The following article discusses the problem of alcohol and drug abuse among Jews, suggests ways to address the issue, and shows that Alcoholics Anonymous is consistent with Jewish values. At the end, the author answers some common questions about AA. Reprinted with permission from the website of Jewish Alcoholics, Chemically Dependent Persons, and Significant Others.
“For whatever I did or failed to do which contributed to my daughter’s alcoholism problem I will always bear the responsibility and perhaps the guilt. But the fact that my daughter is now a devout Catholic and has left the faith of her family, for that I hold the rabbinate responsible. It is not as though she was primarily attracted to another religion, but rather by default of the Jewish resources.”
At a weekend retreat for Jewish alcoholics, chemically dependent people, and their family members, this mother went on to explain:
“My daughter was an excellent student, and when her grades began to drop we knew something had to be wrong. We eventually discovered she was drinking too much. When she failed her courses she sought help for her problem in an alcoholism clinic. She told her counselor that she felt spiritually empty, and he advised her to see a rabbi. The rabbi she consulted admonished her to control her drinking, and told her that it was a disgrace for a Jew to drink excessively. The rabbi offered no response to her feelings of spiritual bankruptcy.
“Her counselor then told her of a priest who was knowledgeable in alcohol problems. She began to see this priest, and progressed well in her recovery. She is now happily married, eight years sober, and a devout Catholic.”
This is a serious indictment, but one which I believe has great validity. Nowhere in the years of my training to become a rabbi was I taught anything about alcoholism, nor do I recall any attention given to the problem either in rabbinic journals or at conventions.
Alcohol Abuse by Jews
It may be convenient to adhere to the myth that Jews cannot be alcoholics, but this denial constitutes a serious dereliction of duty. To dispel this myth, one need only ask proprietors of country clubs, who just several decades ago shunned Jewish affairs because they could not make their profits on the sale of alcoholic beverages. These same facilities now welcome Jewish business because the drinking is more than adequate to turn a profit.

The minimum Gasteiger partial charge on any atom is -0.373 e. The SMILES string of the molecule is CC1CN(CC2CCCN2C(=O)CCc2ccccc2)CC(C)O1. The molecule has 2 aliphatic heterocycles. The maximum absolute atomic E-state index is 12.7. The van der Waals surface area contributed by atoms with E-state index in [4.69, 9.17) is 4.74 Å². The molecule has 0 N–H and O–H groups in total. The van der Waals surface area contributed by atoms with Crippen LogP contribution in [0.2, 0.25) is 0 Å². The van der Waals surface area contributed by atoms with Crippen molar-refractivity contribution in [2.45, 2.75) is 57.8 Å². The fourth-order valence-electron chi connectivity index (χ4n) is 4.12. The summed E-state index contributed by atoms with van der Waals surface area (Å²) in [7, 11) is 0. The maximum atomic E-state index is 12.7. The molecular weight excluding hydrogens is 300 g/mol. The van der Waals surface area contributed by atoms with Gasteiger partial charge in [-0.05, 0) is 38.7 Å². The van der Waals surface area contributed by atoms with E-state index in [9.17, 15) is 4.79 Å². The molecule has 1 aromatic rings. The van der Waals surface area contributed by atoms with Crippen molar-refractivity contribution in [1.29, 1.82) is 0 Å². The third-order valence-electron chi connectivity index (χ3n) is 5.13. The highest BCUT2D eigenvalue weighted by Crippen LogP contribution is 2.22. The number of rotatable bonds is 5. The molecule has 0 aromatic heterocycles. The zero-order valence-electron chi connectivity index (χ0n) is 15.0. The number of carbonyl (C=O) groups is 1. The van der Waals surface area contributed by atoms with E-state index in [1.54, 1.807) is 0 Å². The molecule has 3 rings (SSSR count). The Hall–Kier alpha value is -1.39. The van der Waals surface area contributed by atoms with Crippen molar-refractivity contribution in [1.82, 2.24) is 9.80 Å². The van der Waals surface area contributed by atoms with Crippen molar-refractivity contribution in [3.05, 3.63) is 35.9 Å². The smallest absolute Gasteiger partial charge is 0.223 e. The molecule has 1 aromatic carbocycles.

Whereas the incidence of alcoholism among Jews, while no longer negligible, may indeed be less than in the non-Jewish population (a rather hollow consolation), the same cannot be said of chemical dependency involving other mood altering drugs. Among the older population, addiction to tranquilizers, sedatives, and pain pills is quite common; and among the young adults and adolescents the problem of marijuana dependency as well as abuse of other street drugs is rampant.
Addressing the Problem
What can be done about the problem? The first step is awareness. As long as we believe the problem is not ours we will do nothing. Recognition of the realities of life is of paramount importance, and must be faced squarely by the clerical and lay leadership, as well as the Jewish community at large.
Yeshivas and seminaries must begin to introduce courses dealing with chemical dependency.Jewish communal professionals must become knowledgeable in the field.Community education programs must begin to feature programs of substance abuse.All individuals involved in Jewish communal life must learn to recognize the problem of chemical dependency, and become familiar with the resources so essential to treatment recovery be they detoxification, rehabilitation, counseling or self-help programs.
However great the stigma attached to alcoholism or chemical addiction, it can no longer be allowed to interfere with getting help. Jews have a tendency to be most secretive about emotional disturbances within their families, and often avoid seeking help, for fear of exposure and shame. Furthermore, since family participation is crucial in the recovery process, parents may have concerns that they will meet other members of their community at a treatment facility, and that their private nightmare will be “known to others.”
It must be understood that chemical dependency, whether it involves alcohol, narcotics, cocaine, or other addictive substances, is a malignant condition. Unless arrested, it is like a cancer: progressive, destructive, and lethal. It may claim as its victims not only the user, but the family members as well. Its consequences are far-reaching and devastating. With a problem of this severity, we can no longer afford to deny or hide our need for help.